Two ideas favored by the Capitol Hill EcoDistrict to innovate neighborhood parking are getting a lift from Seattle City Council president Tim Burgess. One could lead to the creation of a pool of shared parking across Capitol Hill to reduce the need for developers to create large parking structures while the other would earmark a certain percentage of street meter funds back into the neighborhoods from which they’re generated.
In the midst of a campaign for the Position 8 at-large seat on the council, Burgess is proposing the City invest $20,000 to assess the number of empty spaces in all garages within the EcoDistrict boundaries, which covers most of Capitol Hill. The study would be conducted by the Capitol Hill Housing powered EcoDistrict and the Seattle Department of Transportation. Burgess is set to unveil the plan Tuesday.
If a “district shared parking” program were eventually implemented, it would likely involve a partnership between land owners and developers and wouldn’t require major city investment, Burgess said. District shared parking would include apartment buildings and commercial lots, according to the budget item:
People in buildings without enough on-site parking can lease spaces from nearby buildings that have available parking, new buildings can lease spaces from existing buildings that have excess supply, and daytime users and nighttime users can share a pool of spaces to reduce overall demand.
Demand is most certainly high — SDOT has announced metered rates reaching $4 on Broadway. The EcoDistrict studied the possibilities of “district shared parking” in the Pike/Pine area earlier this year. A similar partnership between downtown garages already exists, where electronic signs update with information on which lots have the most available spaces.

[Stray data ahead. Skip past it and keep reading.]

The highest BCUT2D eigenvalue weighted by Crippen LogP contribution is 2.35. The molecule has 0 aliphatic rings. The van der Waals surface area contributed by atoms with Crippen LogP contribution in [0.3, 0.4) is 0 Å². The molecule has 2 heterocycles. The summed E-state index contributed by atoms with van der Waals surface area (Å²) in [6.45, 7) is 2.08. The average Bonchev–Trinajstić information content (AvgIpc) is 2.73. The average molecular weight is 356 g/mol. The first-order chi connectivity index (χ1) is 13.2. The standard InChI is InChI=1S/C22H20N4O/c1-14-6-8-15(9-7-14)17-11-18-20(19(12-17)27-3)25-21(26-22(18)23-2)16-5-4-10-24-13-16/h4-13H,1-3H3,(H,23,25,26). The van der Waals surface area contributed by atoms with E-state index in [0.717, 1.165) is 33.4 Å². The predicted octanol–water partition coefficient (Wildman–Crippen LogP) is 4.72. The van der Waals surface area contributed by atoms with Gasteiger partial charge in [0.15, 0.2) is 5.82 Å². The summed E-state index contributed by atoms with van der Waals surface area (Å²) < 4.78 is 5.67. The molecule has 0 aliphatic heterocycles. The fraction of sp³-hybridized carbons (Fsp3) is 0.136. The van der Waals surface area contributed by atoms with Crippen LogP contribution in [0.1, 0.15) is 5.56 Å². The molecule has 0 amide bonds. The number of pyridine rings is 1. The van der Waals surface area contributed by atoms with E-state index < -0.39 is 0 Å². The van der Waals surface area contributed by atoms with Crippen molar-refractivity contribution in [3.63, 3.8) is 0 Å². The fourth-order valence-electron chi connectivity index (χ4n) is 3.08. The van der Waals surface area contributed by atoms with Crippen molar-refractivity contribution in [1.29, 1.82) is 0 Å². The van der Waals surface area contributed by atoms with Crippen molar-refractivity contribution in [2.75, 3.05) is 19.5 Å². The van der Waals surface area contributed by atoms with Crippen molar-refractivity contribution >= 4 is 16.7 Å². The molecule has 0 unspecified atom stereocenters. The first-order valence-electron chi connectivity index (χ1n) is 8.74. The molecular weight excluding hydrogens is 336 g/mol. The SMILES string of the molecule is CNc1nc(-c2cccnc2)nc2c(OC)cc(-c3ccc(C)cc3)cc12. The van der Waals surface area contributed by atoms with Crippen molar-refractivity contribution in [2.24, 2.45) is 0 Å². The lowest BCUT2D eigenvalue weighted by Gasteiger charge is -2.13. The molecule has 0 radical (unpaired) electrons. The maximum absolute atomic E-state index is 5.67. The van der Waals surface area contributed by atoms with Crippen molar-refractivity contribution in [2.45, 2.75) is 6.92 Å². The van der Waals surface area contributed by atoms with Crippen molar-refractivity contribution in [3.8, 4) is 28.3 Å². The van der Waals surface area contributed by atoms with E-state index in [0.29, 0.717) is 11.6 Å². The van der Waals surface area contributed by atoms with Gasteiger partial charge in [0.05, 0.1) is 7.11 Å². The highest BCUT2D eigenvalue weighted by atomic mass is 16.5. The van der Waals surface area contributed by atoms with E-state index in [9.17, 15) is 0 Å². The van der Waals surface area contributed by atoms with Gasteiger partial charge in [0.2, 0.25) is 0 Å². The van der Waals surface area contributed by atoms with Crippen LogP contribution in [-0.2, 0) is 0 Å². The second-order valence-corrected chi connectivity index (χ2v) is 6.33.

Burgess is also proposing to direct SDOT to work with the EcoDistrict on a “parking benefit district,” which dedicate a certain percentage of street meter fees collected on Capitol Hill for neighborhood projects. According to Burgess, that could include anything that enhances the pedestrian or driving experience, like lighting, street improvements, signage, or landscaping.
“I think this should be the norm in all our neighborhood business districts where we have metered parking,” he said.
As a proponent of parking benefit districts, Burgess said he teamed up with the EcoDistrict as soon as they expressed interest in the idea. Burgess said research on similar programs shows people are more willing to accept higher parking rates when they see a direct benefit going back to their neighborhood.
Both projects are an important step forward for the Capitol Hill EcoDistrict, which has been positioning itself to play a larger role in the neighborhood.